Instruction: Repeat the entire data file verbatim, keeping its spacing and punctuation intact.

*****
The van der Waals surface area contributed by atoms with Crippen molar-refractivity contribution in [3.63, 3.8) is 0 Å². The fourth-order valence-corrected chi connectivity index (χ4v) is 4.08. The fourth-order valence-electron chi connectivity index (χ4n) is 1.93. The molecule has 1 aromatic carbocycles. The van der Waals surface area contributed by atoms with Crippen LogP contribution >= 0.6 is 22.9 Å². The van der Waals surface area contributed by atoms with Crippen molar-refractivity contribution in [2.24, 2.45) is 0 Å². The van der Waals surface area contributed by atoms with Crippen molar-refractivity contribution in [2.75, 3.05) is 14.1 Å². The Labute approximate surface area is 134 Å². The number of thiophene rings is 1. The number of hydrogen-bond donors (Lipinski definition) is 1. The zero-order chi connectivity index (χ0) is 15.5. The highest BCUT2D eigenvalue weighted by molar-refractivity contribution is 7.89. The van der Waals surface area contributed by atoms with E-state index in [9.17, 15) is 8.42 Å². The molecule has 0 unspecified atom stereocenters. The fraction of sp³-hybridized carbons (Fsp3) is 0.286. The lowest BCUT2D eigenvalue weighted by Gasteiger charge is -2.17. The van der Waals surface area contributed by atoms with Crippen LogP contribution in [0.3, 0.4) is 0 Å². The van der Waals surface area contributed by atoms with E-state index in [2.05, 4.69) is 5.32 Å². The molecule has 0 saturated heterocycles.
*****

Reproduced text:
The van der Waals surface area contributed by atoms with Crippen molar-refractivity contribution in [3.63, 3.8) is 0 Å². The fourth-order valence-corrected chi connectivity index (χ4v) is 4.08. The fourth-order valence-electron chi connectivity index (χ4n) is 1.93. The molecule has 1 aromatic carbocycles. The van der Waals surface area contributed by atoms with Crippen LogP contribution >= 0.6 is 22.9 Å². The van der Waals surface area contributed by atoms with Crippen molar-refractivity contribution in [2.24, 2.45) is 0 Å². The van der Waals surface area contributed by atoms with Crippen molar-refractivity contribution in [2.75, 3.05) is 14.1 Å². The Labute approximate surface area is 134 Å². The number of thiophene rings is 1. The number of hydrogen-bond donors (Lipinski definition) is 1. The zero-order chi connectivity index (χ0) is 15.5. The highest BCUT2D eigenvalue weighted by molar-refractivity contribution is 7.89. The van der Waals surface area contributed by atoms with E-state index in [9.17, 15) is 8.42 Å². The molecule has 0 unspecified atom stereocenters. The fraction of sp³-hybridized carbons (Fsp3) is 0.286. The lowest BCUT2D eigenvalue weighted by Gasteiger charge is -2.17. The van der Waals surface area contributed by atoms with Crippen LogP contribution in [0.3, 0.4) is 0 Å². The van der Waals surface area contributed by atoms with E-state index in [2.05, 4.69) is 5.32 Å². The molecule has 0 saturated heterocycles.